By Rubén H. Buitron Picharde
Wiese Foundation| El Brujo Archaeological Complex.
Head of Laboratory

Most people are amazed by the objects and the knowledge achieved by our ancestors, especially those related to death, such as mummies and funerary bundles.  Indeed, they are repositories of memory and knowledge about life and death in past epochs.

Bundling is a tradition that has a very distant background.  It has been possible to report its presence and complexity in the various pre-Hispanic periods.  The most important archaeological find at the El Brujo Archaeological Complex (CAEB), the Lady of Cao, was also found inside a great funerary bundle from the Moche epoch.

However, contrary to common belief, the great majority of funerary bundles from CAEB are not Moche (Early Intermediate period, 100-800 AD) but, rather, from the Lambayeque epoch (800-1375 AD).  After the collapse of the Moche society, around 700 AD, Huaca Cao was reused as a cemetery.  The berm that covered the north façade of the temple was reused by niches where bundles were placed, along with foods, vases and other artifacts.

Currently, CAEB’s archaeological collection features 142 duly identified funerary bundles, of which 95% belong to the Lambayeque epoch.  The characteristics of these bundles are quite complex and intriguing, as they have attributes that are different from their peers of the Central and South Coast, marking their own local production style with subtle differences among them, directly linked to purchasing levels, sex, productive activity, etc.

How were the Lambayeque funerary bundles from El Brujo made?

Death in the pre-Hispanic epoch was not simple.  It implied a deployment of processes such as the preparation of the body of the dead individual, obtaining the wrapping for the cadaver and accessories, the preparation and collection of offerings, the construction of the funerary structure, the rituals and the mourning or impact generated by the absence of a member of society.

Regarding the preparation of the bundles, we have been able to pinpoint the fact that there is a general treatment with variations in the supplies and accessories:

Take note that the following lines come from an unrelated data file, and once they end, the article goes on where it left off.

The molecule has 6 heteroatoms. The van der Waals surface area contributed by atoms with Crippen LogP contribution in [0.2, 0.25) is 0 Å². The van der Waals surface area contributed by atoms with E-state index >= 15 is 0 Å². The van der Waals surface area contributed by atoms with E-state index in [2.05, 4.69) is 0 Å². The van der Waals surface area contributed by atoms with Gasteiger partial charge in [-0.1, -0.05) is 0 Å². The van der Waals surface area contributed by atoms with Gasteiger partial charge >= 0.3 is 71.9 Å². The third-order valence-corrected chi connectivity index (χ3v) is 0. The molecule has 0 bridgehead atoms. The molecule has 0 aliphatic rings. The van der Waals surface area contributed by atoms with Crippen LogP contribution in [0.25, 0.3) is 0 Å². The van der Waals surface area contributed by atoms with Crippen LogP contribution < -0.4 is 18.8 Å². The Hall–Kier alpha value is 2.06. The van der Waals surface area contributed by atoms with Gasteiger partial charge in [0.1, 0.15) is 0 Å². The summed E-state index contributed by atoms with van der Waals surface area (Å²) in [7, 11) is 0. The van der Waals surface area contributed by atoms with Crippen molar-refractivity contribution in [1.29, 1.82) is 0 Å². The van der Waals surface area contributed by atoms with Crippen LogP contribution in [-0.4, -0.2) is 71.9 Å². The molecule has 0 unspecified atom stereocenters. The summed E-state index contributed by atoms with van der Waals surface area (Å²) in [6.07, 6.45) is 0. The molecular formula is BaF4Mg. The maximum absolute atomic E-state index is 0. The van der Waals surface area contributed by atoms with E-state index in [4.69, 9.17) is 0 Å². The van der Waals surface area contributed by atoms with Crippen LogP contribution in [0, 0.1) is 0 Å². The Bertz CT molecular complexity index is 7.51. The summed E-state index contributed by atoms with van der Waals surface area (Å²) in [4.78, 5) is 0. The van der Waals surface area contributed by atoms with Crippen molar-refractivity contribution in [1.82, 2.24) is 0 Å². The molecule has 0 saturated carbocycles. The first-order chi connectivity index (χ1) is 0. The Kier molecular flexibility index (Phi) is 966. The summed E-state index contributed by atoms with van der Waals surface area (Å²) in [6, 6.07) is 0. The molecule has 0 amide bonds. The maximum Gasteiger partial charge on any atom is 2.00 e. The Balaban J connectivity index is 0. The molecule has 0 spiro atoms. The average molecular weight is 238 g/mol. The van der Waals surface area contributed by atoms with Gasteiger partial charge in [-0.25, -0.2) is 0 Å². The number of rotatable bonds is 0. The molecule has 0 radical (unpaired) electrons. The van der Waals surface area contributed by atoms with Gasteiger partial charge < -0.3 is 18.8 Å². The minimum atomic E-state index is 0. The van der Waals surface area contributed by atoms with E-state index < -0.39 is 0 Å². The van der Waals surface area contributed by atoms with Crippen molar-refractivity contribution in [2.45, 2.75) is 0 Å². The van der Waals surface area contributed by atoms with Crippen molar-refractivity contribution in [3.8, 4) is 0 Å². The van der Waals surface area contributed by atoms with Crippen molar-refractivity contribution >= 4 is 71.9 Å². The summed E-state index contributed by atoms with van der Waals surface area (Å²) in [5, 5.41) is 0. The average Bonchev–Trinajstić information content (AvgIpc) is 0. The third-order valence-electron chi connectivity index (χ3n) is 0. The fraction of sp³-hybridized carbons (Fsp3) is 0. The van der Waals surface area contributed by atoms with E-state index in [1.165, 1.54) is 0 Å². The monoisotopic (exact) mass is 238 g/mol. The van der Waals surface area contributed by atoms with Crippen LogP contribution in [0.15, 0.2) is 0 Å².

– Preparing the individual.  The majority of individuals are in a sitting and flexed position.  This position is reinforced by cotton cords that hold the ankles and arms.  Metal plates were placed inside their mouths and/or the face area.  Then, they covered it with cotton pads without seeds.

– Placing the wrapping.  The preparation of the funerary bundle consisted in covering the individual with cotton textiles.  They started by covering the head and then the rest of the body.  In order to prevent the fabrics from detaching, a group of cotton cords tightened the bundle at the level of the neck and thorax.  This process of covering the individual is done several times, thus increasing the size and volume of the bundle.  During this process, it was possible to include some special elements, such as vegetables, artifacts, etc.

– Placing the accessories.  Once the wrappings have been placed, the treatment is completed with the placement of the different accessories.  One of the most common procedures is the application of red and yellow pigment in the “face” area of the bundle.  We have also noted the presence of masks, wigs, crowns and turbans.  Finally, the bundles were dressed with garments typical of the epoch.  The objective is that the bundle resemble a human shape as much as possible.

The Lambayeque bundles from El Brujo had clothing?

Indeed, it has been noted that 61% of the collection of Lambayeque funerary bundles from El Brujo have clothing.  This is due to the importance that the attire had in pre-Hispanic epoch, beyond merely covering the body.  The bundles wear unkus (a garment with vertical openings) or anakus (a garment with horizontal openings), according to the case.  This type of garment has been linked to the sex of the individual (Aponte, 2000; Prümers, 1998); thus, the unku belongs to men, while the anaku belongs to women.

How were the unku and anaku?

The manufacture of these garments is quite interesting and simple.  The unku has vertical openings for the arms and neck, while the anaku has horizontal openings for the arms and neck.

Although the garments may suggest the biological sex of the personage, it is not a determining factor.  Anthropological studies must be conducted to confirm this relationship.  However, we can assert, indeed, that the Lambayeque bundle at the CAEB is one of the most complex and stylistically virtuous in the Andes.

Hence, and as part of the work in terms of research, conservation and dissemination, the Wiese Foundation organizes on the first Sunday of each month the workshop “The Lambayeque funerary bundles from El Brujo”, where the participants will have the opportunity to visit the laboratories and storerooms, guided by the specialists, and also reproduce the bundling techniques with recycled supplies.  The event is intended for the public in general.